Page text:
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Detectives from British Transport Police are calling on members of the public to help piece together the final moments of the life of 13-year-old Zoe Miller who was found dead on the tracks near to Berkhamsted rail station on Monday morning.
Zoe, a student from Berkhamsted, was found dead on the tracks on Monday, 23 April after it is believed she fell from a nearby road bridge.
Detective Inspector Andy Rose, leading the investigation for BTP, said: “We are determined to work out exactly what happened to Zoe and I am calling on people who may have been in the area to help with this. Did you see Zoe? Perhaps you were driving down Ivy House Lane or the junction by Bank Mill and saw her walking? Whatever information you have, no matter how insignificant it may seem, it could prove valuable in helping us piece together Zoe’s final few minutes.”
DI Rose continued: “Zoe has left behind a distraught family and we want to be able to tell them exactly what happened and help them come to terms with the tragedy. BTP and Hertfordshire Constabulary officers attended the incident, which was reported to BTP at 6.15am and is currently being treated as non-suspicious. East of England Ambulance Service also attended but the person, believed to be 13-years-old and from the local area, was pronounced dead at the scene. Officers are currently working to establish the full circumstances leading up to her death, including how she came to be by the track, and a file will be prepared for the coroner.”
The East of England Ambulance Service were alerted to Berkhamsted train station at 6.20am and crews from Hemel, Tring and Watford attended the scene. Sadly after everyone’s best efforts, the girl was pronounced dead at the scene by paramedics.
Ambulance spokesman Gary Sanderson said: “First and foremost our thoughts are with the girl’s family at this tragic time.”
In a tribute to Zoe, her parents Jane and Rob and her 11-year-old sister Sam said: '’Zoe was an adventurous, brilliant, creative, beautiful, happy and wonderful daughter and we are trying to come to terms with our loss.
"She had an amazing life ahead of her."
Zoe and her family have only returned to live in the UK, and Berkhamsted in August 2012. So tributes have poured in from all over the world… She was a child who had spent most of her 13 years out of the UK: born in South Africa, then six years in Nigeria and two and a half in Zambia, with visits all over the world from the US where her father and his family are from, to South America, Nepal, Australia to Zanzibar – too many countries to count.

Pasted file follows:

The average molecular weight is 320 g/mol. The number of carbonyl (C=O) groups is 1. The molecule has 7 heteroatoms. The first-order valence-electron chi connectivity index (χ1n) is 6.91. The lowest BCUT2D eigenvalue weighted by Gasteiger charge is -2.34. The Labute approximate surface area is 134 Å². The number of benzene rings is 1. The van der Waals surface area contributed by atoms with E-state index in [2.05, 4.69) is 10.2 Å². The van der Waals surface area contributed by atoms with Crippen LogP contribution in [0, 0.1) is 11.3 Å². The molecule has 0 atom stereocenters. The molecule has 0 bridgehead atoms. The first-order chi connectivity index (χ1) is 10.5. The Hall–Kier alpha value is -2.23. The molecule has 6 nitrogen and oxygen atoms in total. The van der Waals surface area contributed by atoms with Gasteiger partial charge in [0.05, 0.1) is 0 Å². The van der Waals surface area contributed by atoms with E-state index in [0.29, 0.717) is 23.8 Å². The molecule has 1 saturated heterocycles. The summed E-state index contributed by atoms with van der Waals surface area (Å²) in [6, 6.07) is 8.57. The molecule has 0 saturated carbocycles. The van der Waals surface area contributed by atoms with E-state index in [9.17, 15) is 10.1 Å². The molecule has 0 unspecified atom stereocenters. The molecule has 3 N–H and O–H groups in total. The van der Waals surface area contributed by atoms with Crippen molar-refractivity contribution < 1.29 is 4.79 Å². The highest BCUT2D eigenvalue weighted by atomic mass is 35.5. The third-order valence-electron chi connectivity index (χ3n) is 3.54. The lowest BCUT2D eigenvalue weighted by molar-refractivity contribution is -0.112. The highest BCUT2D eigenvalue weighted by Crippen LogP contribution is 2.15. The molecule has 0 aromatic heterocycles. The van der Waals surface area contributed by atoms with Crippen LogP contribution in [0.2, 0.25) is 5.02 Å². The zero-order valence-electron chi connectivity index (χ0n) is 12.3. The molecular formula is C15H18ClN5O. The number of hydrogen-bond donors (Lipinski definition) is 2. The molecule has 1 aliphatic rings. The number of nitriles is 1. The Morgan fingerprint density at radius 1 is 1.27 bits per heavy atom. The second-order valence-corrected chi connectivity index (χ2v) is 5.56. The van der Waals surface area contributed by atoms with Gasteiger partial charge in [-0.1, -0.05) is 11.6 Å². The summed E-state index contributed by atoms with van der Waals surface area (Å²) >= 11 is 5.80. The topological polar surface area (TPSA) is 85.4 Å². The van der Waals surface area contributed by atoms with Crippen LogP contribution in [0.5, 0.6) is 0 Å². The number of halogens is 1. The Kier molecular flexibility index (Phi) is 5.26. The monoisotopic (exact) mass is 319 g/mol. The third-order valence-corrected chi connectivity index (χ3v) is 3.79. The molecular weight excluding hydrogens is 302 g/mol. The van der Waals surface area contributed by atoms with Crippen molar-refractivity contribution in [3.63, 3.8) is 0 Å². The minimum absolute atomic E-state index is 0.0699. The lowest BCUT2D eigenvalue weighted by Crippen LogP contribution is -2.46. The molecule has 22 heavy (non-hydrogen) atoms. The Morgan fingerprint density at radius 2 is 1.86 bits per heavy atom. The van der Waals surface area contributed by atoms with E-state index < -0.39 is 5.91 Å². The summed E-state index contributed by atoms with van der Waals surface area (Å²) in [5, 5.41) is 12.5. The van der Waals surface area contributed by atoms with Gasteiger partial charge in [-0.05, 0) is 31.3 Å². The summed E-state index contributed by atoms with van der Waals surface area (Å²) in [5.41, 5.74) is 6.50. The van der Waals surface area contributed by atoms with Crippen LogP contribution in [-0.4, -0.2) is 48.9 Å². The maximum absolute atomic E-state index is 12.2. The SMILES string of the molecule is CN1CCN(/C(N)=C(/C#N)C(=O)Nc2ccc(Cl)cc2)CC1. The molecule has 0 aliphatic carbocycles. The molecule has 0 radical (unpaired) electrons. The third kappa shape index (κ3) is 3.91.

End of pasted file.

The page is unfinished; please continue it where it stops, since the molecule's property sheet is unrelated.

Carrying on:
She was a member of the local air cadets as well as medic cadets with St Johns Ambulance – and was doing well at Abbot's Hill School. Not only was she brilliant academically, she also had huge artistic talent as well as fitness - and ran this year in the recent county cross country championships. In Nigeria she won the science fair last year with her project on soap making, and was runner up in the writing Oscars for the American International School she attended.
Zoe has been described by a close friend of the family as: "An incredibly bright and thoughtful person, always with a book nearby, often quiet and shy; also energetic and adventurous, and often with views beyond her age."
Another friend commented, "Zoe is an amazing girl. Her gentleness, her writing, her thoughts and ideas, her creativity. I was just so delighted when you told me she was in the cadets. I found her one of the most interesting teenagers I had ever spoken to. Wise beyond her years in ideas, politics and life…."
Just a few weeks ago, as part of a school reporting project she interviewed a friend following the bombing in Kano. This is what she said – "When she called me to talk about the bombing in Kano in February, I found it so helpful. I found that she was one of the first people that listened without judgement on assumptions. She had a way of drawing people into her…."
It appears that Zoe slipped out late at night Sunday because she couldn't sleep, and climbed on the wall on the bridge over the railroad behind our house. Her body was first noticed about the time we woke up Monday morning. We think that she was just messing around and did not perceive what would happen. She had her bag packed for school, homework done, school uniform laid out, plans organised for future events – and left no note. It was a terrible accident and we are still trying to come to terms with the situation.
Zoe's Mum, Jane, worked for on international development issues, through the UK Government's Department for International Development, on health, education and humanitarian issues across Africa; and her father Rob, works as a bioinformatics scientist in Welwyn Garden City.
Zoe visited the House of Commons in February this year to attend an event with her Mum – advocating for the abandonment of female genital cutting. It was an issue that interested her – and we have chosen to put any donations from her memorial into a charity she met up with in London – The Orchid Project. www.orchidproject.org
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